Gastroenteritis Attributable to 16 Enteropathogens in Children Attending Day Care: Significant Effects of Rotavirus, Norovirus, Astrovirus, Cryptosporidium and Giardia

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Abstract

Background:

Children attending day care experience substantial gastrointestinal morbidity due to circulating seasonal enteropathogens in the day-care environment. The lack of a distinct clinical presentation of gastroenteritis (GE) in these children, in combination with the high diversity of enteropathogenic agents, complicates the assessment of the individual contributions of enteropathogens that may cause GE. We aimed to estimate the proportion of day-care attendees experiencing GE that could be attributed to a range of enteropathogens circulating in day care in the Netherlands in 2010–2013.

Methods:

Using time-series data from a national laboratory-based and syndrome-based surveillance system in Dutch day-care centers and generalized estimating equation analysis, we modelled the variation in prevalence of 16 enteropathogens of bacterial (8), viral (5) and parasitic origin (3) circulating in day care to the variation of GE incidence among children attending day care.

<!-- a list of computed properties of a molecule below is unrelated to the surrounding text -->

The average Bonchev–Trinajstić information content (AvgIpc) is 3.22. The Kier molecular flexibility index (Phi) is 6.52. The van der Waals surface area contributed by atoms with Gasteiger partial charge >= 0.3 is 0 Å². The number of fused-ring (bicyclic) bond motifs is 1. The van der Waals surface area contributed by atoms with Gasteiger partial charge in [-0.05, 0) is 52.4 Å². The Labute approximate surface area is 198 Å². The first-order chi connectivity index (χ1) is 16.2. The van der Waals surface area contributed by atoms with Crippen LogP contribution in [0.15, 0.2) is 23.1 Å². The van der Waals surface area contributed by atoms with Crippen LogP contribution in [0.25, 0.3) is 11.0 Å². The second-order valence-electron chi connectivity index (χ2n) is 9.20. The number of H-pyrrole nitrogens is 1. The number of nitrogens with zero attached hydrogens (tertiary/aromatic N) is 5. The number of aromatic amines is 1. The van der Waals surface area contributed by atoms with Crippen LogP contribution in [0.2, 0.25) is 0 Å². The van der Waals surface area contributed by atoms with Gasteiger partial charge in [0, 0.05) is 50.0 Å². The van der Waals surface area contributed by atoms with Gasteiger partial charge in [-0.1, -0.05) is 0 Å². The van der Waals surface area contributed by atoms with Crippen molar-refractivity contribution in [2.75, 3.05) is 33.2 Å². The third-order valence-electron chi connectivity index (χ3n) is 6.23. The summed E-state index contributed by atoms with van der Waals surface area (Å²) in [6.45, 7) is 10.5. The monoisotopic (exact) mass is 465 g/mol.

Results:

Rotavirus, norovirus, astrovirus, Giardia and Cryptosporidium were significantly associated with GE morbidity among day-care attendees in our time-series analysis. Together, these enteropathogens accounted for 39% of the GE morbidity: 11% by rotavirus, 10% by norovirus, 8% by Giardia, 7% by astrovirus and 3% by Cryptosporidium.

Conclusions:

We demonstrate that circulating viruses and parasites, rather than bacteria, contribute to seasonal GE experienced by children in day care.

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